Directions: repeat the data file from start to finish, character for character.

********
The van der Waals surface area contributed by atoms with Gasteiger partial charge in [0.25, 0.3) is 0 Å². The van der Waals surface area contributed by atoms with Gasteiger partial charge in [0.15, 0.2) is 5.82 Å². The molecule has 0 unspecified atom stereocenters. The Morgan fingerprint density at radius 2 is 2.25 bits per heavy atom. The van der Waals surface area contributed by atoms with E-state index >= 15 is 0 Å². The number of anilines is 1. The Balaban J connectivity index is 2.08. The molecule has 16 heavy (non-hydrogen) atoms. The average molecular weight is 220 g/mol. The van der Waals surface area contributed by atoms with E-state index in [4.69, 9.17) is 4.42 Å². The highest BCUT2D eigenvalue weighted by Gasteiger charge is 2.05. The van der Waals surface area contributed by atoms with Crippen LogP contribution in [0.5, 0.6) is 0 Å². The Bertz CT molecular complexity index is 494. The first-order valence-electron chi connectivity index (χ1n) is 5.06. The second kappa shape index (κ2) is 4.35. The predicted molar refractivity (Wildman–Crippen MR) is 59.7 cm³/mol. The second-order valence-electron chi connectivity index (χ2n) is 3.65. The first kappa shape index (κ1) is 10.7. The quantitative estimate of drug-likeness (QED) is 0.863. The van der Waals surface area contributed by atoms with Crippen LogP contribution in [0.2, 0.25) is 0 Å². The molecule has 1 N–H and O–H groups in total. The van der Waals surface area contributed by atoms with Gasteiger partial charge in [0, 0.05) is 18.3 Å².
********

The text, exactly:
The van der Waals surface area contributed by atoms with Gasteiger partial charge in [0.25, 0.3) is 0 Å². The van der Waals surface area contributed by atoms with Gasteiger partial charge in [0.15, 0.2) is 5.82 Å². The molecule has 0 unspecified atom stereocenters. The Morgan fingerprint density at radius 2 is 2.25 bits per heavy atom. The van der Waals surface area contributed by atoms with E-state index >= 15 is 0 Å². The number of anilines is 1. The Balaban J connectivity index is 2.08. The molecule has 16 heavy (non-hydrogen) atoms. The average molecular weight is 220 g/mol. The van der Waals surface area contributed by atoms with E-state index in [4.69, 9.17) is 4.42 Å². The highest BCUT2D eigenvalue weighted by Gasteiger charge is 2.05. The van der Waals surface area contributed by atoms with Crippen LogP contribution in [0.5, 0.6) is 0 Å². The Bertz CT molecular complexity index is 494. The first-order valence-electron chi connectivity index (χ1n) is 5.06. The second kappa shape index (κ2) is 4.35. The predicted molar refractivity (Wildman–Crippen MR) is 59.7 cm³/mol. The second-order valence-electron chi connectivity index (χ2n) is 3.65. The first kappa shape index (κ1) is 10.7. The quantitative estimate of drug-likeness (QED) is 0.863. The van der Waals surface area contributed by atoms with Crippen LogP contribution in [0.2, 0.25) is 0 Å². The molecule has 1 N–H and O–H groups in total. The van der Waals surface area contributed by atoms with Gasteiger partial charge in [0, 0.05) is 18.3 Å².